France has hit back against US plans to investigate a planned tax on big digital companies, saying it was free to decide how it applies taxes as a sovereign country.
On Wednesday, Donald Trump ordered an investigation into the French tax, an inquiry that could lead to the US imposing tariffs or other trade restrictions.
The move opens a new trade dispute with a European ally and comes as the French Senate prepares for a final vote on the tax on Thursday.
“For us, [the tax] is totally compliant with international agreements. Countries are sovereign on tax matters. So for us it is inappropriate to use a trade instrument to attack a sovereign state,” a finance ministry source said.
France pushed ahead with the tax after EU countries failed to agree a levy across the bloc in the face of opposition from Ireland and some Nordic countries.
That prompted countries including France, Austria, Britain, Spain and Italy to announce plans for their own tax at the national level.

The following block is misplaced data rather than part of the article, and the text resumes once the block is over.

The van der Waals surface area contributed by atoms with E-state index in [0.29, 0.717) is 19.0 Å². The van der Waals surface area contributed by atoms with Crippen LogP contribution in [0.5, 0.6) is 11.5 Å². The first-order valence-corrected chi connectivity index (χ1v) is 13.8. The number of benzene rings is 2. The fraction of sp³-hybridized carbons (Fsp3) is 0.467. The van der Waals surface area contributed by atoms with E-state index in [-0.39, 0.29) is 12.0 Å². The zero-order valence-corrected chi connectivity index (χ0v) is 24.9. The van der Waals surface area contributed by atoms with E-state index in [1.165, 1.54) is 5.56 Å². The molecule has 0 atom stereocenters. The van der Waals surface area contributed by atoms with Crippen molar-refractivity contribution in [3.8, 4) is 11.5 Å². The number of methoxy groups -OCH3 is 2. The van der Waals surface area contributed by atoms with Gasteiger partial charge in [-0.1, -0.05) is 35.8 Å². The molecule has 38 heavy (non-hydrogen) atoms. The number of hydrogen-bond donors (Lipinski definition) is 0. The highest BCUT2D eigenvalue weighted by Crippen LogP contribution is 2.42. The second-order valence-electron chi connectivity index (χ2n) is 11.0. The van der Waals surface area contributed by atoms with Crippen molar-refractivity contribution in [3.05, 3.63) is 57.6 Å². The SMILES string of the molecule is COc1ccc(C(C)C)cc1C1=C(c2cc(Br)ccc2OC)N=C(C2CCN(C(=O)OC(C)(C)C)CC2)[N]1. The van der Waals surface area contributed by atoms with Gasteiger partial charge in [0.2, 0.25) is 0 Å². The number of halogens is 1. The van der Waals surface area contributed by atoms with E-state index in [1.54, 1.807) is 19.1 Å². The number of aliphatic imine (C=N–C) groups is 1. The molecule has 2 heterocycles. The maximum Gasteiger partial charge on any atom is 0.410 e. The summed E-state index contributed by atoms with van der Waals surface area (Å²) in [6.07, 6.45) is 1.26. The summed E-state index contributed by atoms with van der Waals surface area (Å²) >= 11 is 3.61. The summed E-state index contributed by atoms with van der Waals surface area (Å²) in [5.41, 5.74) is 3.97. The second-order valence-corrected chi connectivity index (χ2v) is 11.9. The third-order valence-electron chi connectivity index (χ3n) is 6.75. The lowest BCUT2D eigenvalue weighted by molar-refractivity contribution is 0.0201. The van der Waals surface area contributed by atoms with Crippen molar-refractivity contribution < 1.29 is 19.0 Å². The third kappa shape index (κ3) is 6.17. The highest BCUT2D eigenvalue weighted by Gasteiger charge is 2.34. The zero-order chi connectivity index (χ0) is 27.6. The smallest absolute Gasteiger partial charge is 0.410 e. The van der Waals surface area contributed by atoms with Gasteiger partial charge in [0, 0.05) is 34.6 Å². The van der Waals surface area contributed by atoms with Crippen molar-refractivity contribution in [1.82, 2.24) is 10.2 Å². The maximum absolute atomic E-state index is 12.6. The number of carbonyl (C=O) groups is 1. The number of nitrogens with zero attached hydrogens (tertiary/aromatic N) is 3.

The UK chancellor, Philip Hammond, promised to introduce a digital sales tax in his budget last year to ensure that “global giants with profitable businesses in the UK pay their fair share”.
He said the UK could no longer wait for “painfully slow” discussions at international level and would instead introduce a 2% tax on certain types of sales, which he said would raise £400m a year.
France says the tax is needed because big internet companies such as Facebook and Amazon are able to book profits in low-tax countries no matter where the revenue originates from.
Paris has pledged to drop its tax as soon as an international agreement is reached at the Organisation for Economic Co-operation and Development overhauling decades-old cross-border tax rules for the digital era.
The French government says the tax does not specifically target US companies and will affect European and Asian firms as well. The tax will apply a 3% levy on revenue from digital services earned in France by firms with more than €25m (£22.5m) in French revenue and €750m worldwide.